The New Seed-Starters Handbook by Nancy Bubel #8140
This newly revised and expanded edition is a complete, up-to-date reference for starting more than 200 vegetables, fruits, flowers, herbs, trees, and shrubs from seed. Guides the gardener from starting seeds indoors to planting outside to seed saving and seed storage. Detailed information on tomatoes and peppers includes when and how to plant, temperature and water requirements, protection against pests and diseases, and spacing in the garden. 400 pages. 20 photos and 80 illustrations.
PLANT BREEDING FOR THE HOME GARDENER:HOW TO CREATE UNIQUE VEGETABLES & FLOWERS by Joseph Tychonievich #8467
The author of this book is a talented young geneticist who has a passion for breeding garden plants and creating "new heirlooms." In this book he shows us how we can do the same in our own gardens, sometimes without even trying. You'll learn how to choose plants to breed, make the crosses between them, and then grow out and evaluate the descendants. If all this sounds daunting, you might want to reconsider because his explanation makes breeding seem easy, fun, and entirely like something we all can do. Part of the book tells how to create your own tomato variety by selecting for flavor, disease resistance, or earliness. What would you name your unique tomato? 216 pages, with illustrations.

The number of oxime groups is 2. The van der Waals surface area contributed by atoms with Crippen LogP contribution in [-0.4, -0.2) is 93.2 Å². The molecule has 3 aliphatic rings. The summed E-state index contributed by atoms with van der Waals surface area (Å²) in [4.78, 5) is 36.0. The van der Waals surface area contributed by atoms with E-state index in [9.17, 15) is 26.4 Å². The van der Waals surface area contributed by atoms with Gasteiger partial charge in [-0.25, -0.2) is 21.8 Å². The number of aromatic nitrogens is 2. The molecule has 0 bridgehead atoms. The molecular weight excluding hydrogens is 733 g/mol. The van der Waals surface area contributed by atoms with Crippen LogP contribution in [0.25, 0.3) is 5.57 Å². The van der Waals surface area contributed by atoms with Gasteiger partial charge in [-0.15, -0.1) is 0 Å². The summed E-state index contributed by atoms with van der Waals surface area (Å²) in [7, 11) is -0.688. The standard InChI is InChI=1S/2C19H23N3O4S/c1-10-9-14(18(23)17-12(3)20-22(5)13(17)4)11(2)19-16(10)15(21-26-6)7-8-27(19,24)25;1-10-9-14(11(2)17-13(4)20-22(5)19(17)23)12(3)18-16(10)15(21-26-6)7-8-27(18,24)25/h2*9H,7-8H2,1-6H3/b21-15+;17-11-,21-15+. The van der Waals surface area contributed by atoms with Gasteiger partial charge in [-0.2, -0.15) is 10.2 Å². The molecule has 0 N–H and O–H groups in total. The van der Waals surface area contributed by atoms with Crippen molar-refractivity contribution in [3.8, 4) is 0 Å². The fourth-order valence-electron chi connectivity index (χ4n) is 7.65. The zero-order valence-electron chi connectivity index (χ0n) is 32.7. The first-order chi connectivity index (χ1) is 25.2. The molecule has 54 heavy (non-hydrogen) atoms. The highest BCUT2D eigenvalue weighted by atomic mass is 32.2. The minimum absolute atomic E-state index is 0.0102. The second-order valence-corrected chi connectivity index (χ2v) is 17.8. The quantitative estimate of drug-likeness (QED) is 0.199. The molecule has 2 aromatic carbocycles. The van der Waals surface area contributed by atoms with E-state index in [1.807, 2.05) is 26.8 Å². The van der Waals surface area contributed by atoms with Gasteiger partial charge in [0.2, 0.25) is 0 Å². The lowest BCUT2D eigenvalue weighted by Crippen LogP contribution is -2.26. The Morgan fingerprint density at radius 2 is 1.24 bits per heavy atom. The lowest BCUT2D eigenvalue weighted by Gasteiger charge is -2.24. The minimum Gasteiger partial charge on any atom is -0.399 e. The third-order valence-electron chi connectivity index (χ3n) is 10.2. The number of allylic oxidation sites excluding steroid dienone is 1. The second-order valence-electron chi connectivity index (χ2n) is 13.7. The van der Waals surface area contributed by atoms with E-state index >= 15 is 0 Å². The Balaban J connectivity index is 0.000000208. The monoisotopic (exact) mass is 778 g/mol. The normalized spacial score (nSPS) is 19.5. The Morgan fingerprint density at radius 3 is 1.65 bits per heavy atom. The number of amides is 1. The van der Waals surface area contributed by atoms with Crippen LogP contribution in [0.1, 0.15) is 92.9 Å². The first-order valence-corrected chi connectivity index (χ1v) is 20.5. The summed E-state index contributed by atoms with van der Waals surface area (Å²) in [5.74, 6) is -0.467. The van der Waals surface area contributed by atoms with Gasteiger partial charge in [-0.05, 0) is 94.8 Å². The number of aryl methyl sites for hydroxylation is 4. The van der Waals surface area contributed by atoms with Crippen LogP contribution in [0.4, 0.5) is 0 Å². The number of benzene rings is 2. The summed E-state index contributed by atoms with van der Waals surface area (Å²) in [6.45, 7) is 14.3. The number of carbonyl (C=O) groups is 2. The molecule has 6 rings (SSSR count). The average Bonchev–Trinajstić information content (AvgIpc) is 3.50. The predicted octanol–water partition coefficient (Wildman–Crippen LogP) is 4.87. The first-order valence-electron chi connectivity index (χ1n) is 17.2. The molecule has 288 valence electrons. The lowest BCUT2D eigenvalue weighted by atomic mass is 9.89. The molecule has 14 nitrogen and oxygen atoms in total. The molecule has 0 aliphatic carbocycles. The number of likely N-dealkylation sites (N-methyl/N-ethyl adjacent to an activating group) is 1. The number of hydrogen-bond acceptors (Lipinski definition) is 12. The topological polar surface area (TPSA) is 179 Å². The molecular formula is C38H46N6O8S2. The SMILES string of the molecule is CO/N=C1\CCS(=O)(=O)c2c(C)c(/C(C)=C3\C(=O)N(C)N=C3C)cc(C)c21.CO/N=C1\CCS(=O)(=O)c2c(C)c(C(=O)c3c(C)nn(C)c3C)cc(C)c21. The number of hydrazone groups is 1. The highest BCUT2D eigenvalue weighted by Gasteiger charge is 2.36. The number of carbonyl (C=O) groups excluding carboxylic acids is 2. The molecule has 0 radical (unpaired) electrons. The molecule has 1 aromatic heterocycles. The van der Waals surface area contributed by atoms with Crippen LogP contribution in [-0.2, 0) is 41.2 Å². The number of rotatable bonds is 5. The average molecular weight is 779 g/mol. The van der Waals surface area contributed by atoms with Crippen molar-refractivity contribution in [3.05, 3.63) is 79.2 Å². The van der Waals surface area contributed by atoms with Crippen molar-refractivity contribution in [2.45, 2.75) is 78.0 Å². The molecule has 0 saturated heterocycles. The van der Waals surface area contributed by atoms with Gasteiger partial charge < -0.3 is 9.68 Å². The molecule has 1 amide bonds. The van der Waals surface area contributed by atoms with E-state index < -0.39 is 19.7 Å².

The Big Book of Preserving the Harvest, by Carol W. Costenbader #8248
Learn how to preserve all your homegrown produce with this classic primer that teaches how to dry, freeze, can, and pickle. Step-by-step illustrated instructions, informative charts, and delicious recipes make this book a fun and easy-to-use kitchen reference. Also in the book are recipes on jams, jellies, preserves, and marmalades, including tomato jam and five-pepper jelly. 347 pages.
Put‘em Up! By Sherri Brooks Vinton #8607
Preserving food is back in a big way, but those of us who did not grow up knowing these skills will need some help. The first part of this book gives step-by-step instructions for every kind of food preservation, including canning, freezing, drying, and pickling. Then comes the delicious part—lots of recipes featuring fruits and vegetables, some with contemporary flavor combinations as well as the tried-and-true favorites. Think Cherry and Black Pepper Preserves in addition to Granny’s Chow-Chow Relish. This book goes a long way in helping us to keep the local harvest, save money, and eat wholesomely. Full-color photography. 304 pages.
Saving Vegetable Seeds, by Fern Marshall Bradley #8159
When gardeners begin growing their own vegetables from seeds, they often want to learn how to complete the cycle and save their own seed for planting the next season. This lets them choose the individual plants and produce they like the best and preserve those genetics within the saved seed. They may also get plants especially adapted to their own garden. Helpful illustrations and tips teach seed saving for 20 of the most common garden vegetables -- tomatoes, peppers, beans, and carrots, to name a few. 96 pages.